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Living entirely on what they grow and rear
Rule 1: Don’t annoy the neiughbours
A British couple who spent five years building their home from scrap by hand have been ordered to tear it down by Torridge Council in Devon.

Matthew Lepley, 34, and Jules Smith, 54, left London five years ago after reading “How to Live Off-Grid” planning to build their dream house in the countryside.
They used railway sleepers, lorry tyres and scrap metal to build up the house, and used no power tools.
Their home has an outdoor compost toilet, no power or running water, and an underground pantry instead of a fridge.
The couple ran into trouble after complaints from jealous neighbours. The couple say their neighbours were initially supportive of their ambition to live a self-sufficient lifestyle on the remote woodland plot.
But when they revealed plans to turn their rustic retreat into a conservation business, hosting workshops in green engineering and ‘permaculture’, locals turned against them.

They lived in tents while they constructed the home but the enforcement notice this week ordered them to ‘remove’ it from their field in in Beaworthy, Devon.
Mr Lepley said: ‘We wanted to build a home that would let us truly live as one with nature. We used recycled materials, an axe to break up the wood and hand tools to piece the structure together.

‘We don’t have electricity but we get by with paraffin lamps and candles. This life is not for everyone but we love it

The foundations were made from old tractor tyres filled with gravel, while the walls and roof were build from discarded haulage pallets and railway sleepers.
Despite having just one bedroom, a lounge, a kitchen and a bathroom to build, the building has taken years to complete because of the low-tech methods of construction.
The couple feed themselves by growing their own fruit and vegetables. They rear ducks for their eggs and sheep for wool. Instead of a fridge they use a compartment two and a half feet underground to keep it cool.
Their water is drawn out of the ground with a bore hole, and all the waste from their outside compose toilet is recycled.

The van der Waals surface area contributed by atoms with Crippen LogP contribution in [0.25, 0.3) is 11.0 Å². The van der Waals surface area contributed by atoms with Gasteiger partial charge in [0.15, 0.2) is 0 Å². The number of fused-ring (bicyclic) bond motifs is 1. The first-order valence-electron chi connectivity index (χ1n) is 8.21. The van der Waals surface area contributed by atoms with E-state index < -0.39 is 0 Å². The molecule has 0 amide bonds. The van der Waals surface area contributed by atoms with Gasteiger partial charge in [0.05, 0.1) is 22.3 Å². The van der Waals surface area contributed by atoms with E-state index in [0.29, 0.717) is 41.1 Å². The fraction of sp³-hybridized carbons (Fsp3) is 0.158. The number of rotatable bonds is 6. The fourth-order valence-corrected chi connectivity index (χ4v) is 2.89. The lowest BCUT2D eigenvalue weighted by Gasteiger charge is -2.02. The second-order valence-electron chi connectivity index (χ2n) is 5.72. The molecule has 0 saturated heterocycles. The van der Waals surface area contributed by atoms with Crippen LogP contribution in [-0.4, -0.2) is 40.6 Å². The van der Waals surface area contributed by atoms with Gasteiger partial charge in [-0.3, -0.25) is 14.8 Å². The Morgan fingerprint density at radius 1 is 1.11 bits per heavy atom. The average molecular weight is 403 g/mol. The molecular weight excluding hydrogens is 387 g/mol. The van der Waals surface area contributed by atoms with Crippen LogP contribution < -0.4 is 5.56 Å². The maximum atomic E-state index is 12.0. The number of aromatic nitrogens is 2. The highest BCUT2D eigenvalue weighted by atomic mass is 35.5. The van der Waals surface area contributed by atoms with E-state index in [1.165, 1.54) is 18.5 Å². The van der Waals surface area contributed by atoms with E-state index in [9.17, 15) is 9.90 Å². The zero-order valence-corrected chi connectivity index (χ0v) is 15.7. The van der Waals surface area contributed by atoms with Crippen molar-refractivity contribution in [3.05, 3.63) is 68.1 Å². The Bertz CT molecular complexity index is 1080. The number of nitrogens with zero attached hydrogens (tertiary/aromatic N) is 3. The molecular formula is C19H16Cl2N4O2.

But two years into the build a local opponent gathered ten signatures and submitted the petition to Torridge District Council’s planning department.
The first enforcement was appealed three years ago, and the couple are now going through a second round.
Mr Lepley said: ‘There is a chronic lack of affordable housing in this country and very few options for people on a low income. It’s not illegal, though we knew there was a risk someone might complain.
‘We’ve had a lot of drama with the neighbours, some have been really supportive while others have gone against us and started a petition. We were hoping no one would notice as its only visible within the dwelling and can’t be seen from the road.
‘The idea of the conservation project was to provide retreat accommodation and run courses and workshops on sustainable living. The house and surrounding land enables us to be totally self sufficient – we would be devastated if we had to knock down.’
Torridge District Council said the process had gone to appeal to decide if the notice is to be enforced and the house torn down.
A spokesman said: ‘I can confirm Torridge District Council has served an enforcement notice that they remove the structure. However, as it has now gone to appeal, we have to wait for the inspector’s decision before we can take any further action.’

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